By Hank Davis, Delaware Nature Society Board Member and Joe Sebastiani, Seasonal Program Team Leader
In Delaware, after the summer-time Ruby-throated Hummingbird has high-tailed it to the tropics, other species of hummingbirds move in…from western North America! This fall and winter has been a banner year for western hummingbird species in our area. Once thought to be an anomaly of migration, more and more western hummingbirds seem to show up in the mid-Atlantic every year in late fall and early winter. In order to study this migration phenomenon, licensed bird banders attempt to band as many of them as they can. Through banding, it has been found that some individual western hummingbirds travel east to the mid-Atlantic, then head south to the Gulf Coast, then back to their western breeding grounds in the spring. Some repeat this cycle for years.
This year, the number of late-season, western hummingbirds in our area has been amazing. In nearby Pennsylvania and Delaware, dozens of Anna’s, Calliope, Rufous, and Allen’s Hummingbirds have made appearances at backyard sugar water feeders since November. The most common of these has been the Rufous. Check out the map of Rufous Hummingbird sightings in our area courtesy of www.ebird.org.
Hank Davis, a Delaware Nature Society Board Member and professional wildlife photographer, has been seeking out these birds and taking photos recently. Last Thursday, he made up his mind to see as many as he could in a day. Here is his story:
It was Wednesday night when I got the idea to go see all the Hummingbirds that I was aware of in Delaware, shortly after I had seen the report of the newly banded hatch-year male Rufous Hummingbird in Chadds Ford, PA. I checked the weather for Thursday and it was supposed to be fine. I was fortunate enough to know of two birds that are in private yards which are not accessible to the public. My goal was to see the Anna’s Hummingbird in Newark, a hatch-year female Rufous Hummingbird in Prices Corner, and another Rufous Hummingbird and possibly a Calliope Hummingbird that were at the same yard in Wilmington. If time allowed, I would check on the Rufous Hummingbird in Chadds Ford, PA as well.
This Rufous Hummingbird has been in a back yard in Prices Corner.
I set out at 9:30 a.m. on Thursday with a short drive to Prices Corner. Within seconds of locating the feeder in its new location, I saw the Rufous Hummingbird leave the protected box which the homeowner made to keep the nectar from freezing. I stayed for about 45 minutes, seeing the bird multiple times. Now on to Newark to try for the Anna’s Hummingbird that had put on quite a show in 2012, a first Delaware record, which has been seen by many birders. Upon walking to the back yard, I heard the bird in the evergreens. I headed up to the deck where I waited for about 20 minutes. This hatch-year female came to the feeder and her favorite perch in the rose bushes above the arbor. While there, Armas Hill stopped by. Waiting for the Hummingbird to come back; we talked about many aspects and people of the birding world. It was quite fun. The Anna’s cooperated nicely by coming back a few more times. Two down, and two or three to go.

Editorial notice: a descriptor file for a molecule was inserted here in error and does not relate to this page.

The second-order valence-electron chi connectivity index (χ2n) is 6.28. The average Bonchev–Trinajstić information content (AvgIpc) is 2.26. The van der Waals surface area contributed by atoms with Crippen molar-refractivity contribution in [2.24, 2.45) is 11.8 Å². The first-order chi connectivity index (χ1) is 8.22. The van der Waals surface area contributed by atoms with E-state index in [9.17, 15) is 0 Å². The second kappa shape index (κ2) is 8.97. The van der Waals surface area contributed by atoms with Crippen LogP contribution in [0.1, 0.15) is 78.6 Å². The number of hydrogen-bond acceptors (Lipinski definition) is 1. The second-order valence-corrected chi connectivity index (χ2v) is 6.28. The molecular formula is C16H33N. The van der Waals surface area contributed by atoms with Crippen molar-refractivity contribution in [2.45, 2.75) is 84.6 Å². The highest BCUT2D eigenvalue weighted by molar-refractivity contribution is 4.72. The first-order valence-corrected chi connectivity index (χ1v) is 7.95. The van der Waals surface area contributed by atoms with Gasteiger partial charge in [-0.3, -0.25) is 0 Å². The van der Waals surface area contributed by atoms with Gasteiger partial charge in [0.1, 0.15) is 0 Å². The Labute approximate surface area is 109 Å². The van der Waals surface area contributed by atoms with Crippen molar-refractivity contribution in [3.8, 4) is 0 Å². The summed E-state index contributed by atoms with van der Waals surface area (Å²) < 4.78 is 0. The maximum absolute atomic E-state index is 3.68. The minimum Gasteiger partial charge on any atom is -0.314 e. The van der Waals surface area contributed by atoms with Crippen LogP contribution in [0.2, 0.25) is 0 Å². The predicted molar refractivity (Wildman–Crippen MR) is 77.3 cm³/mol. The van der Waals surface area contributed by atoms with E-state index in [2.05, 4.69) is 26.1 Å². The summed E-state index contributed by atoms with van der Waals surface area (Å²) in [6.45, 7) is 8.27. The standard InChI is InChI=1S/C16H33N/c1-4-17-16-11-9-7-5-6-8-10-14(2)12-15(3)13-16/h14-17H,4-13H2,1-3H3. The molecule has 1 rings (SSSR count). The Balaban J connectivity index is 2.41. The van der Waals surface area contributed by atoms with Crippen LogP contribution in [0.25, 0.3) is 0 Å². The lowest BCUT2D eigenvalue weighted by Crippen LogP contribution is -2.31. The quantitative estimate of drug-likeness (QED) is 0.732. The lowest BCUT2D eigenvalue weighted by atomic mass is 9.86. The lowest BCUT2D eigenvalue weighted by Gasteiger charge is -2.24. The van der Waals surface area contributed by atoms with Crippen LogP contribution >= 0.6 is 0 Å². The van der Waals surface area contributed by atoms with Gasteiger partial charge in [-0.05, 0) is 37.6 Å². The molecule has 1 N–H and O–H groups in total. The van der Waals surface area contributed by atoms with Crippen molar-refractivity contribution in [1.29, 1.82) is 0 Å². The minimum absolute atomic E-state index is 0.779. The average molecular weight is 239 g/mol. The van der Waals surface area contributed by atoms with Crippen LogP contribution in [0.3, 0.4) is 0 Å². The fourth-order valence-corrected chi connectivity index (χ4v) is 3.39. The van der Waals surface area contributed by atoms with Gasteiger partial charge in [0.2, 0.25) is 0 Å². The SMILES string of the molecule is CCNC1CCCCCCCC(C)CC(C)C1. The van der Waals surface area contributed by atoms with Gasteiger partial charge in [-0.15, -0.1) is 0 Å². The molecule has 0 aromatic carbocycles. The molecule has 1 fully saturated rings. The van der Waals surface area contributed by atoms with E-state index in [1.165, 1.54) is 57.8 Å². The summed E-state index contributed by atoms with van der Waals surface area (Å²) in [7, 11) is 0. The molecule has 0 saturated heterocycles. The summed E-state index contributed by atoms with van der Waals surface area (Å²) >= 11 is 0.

Many birders have been able to see and enjoy this Anna’s Hummingbird near Newark. It is Delaware’s first and only record of this species, normally found out west.
Now off to Wilmington, the site of the Rufous and Calliope Hummingbirds. These birds were found in November of 2012, and until recently, it was undetermined which species the Rufous might be. Unless it is an adult male, the Rufous and Allen’s Hummingbird can be extremely difficult to tell apart. Usually, the species is determined by banding the bird and measuring tail feathers. Recently, Bruce Peterjohn, director of the U.S. Geological Survey Bird Banding Lab was able to determine that this bird was indeed a Rufous Hummingbird by examining good photographs. While I was talking with the homeowner, the Rufous came in for a good look. I thought this was a good omen. The Calliope never showed up, so I left after two and a half hours. Still with plenty of sunlight left, I headed to Chadds Ford to see the recently banded Rufous. After about 15 minutes the bird came in to the feeder. That was my fourth hummingbird of the day. I felt like I had been to the tropics and back!
My second Rufous Hummingbird, out of 3 for the day, has been coming to a feeder at a home in Wilmington.
I took pictures of all the birds which are included here. A number of folks were responsible for identifying these birds. They are in no particular order: Michael Moore, Andy Ednie, Maurice Barnhill, Tyler Bell, Andy Urquhart, Derek Stoner, Bruce Peterjohn and Sheri Williamson. Through photos and banding, most were identified to species. Bruce Peterjohn banded the Anna’s in Newark and the Rufous in Prices Corner. He tried for the Rufous and Calliope in Wilmington with no success. The Calliope was heard but not seen on the day Bruce tried to band them, December 2nd. He plans to try to band it again soon. Nick Pulcinella banded the Rufous Hummingbird in Chadds Ford on Wednesday, January 2nd.
This has been a crazy season for these western birds. I am thankful to have been a part of these birds’ lives and to spread the photos around so others can see these special birds. Special thanks to all the homeowners for allowing me to have access to see and photograph them.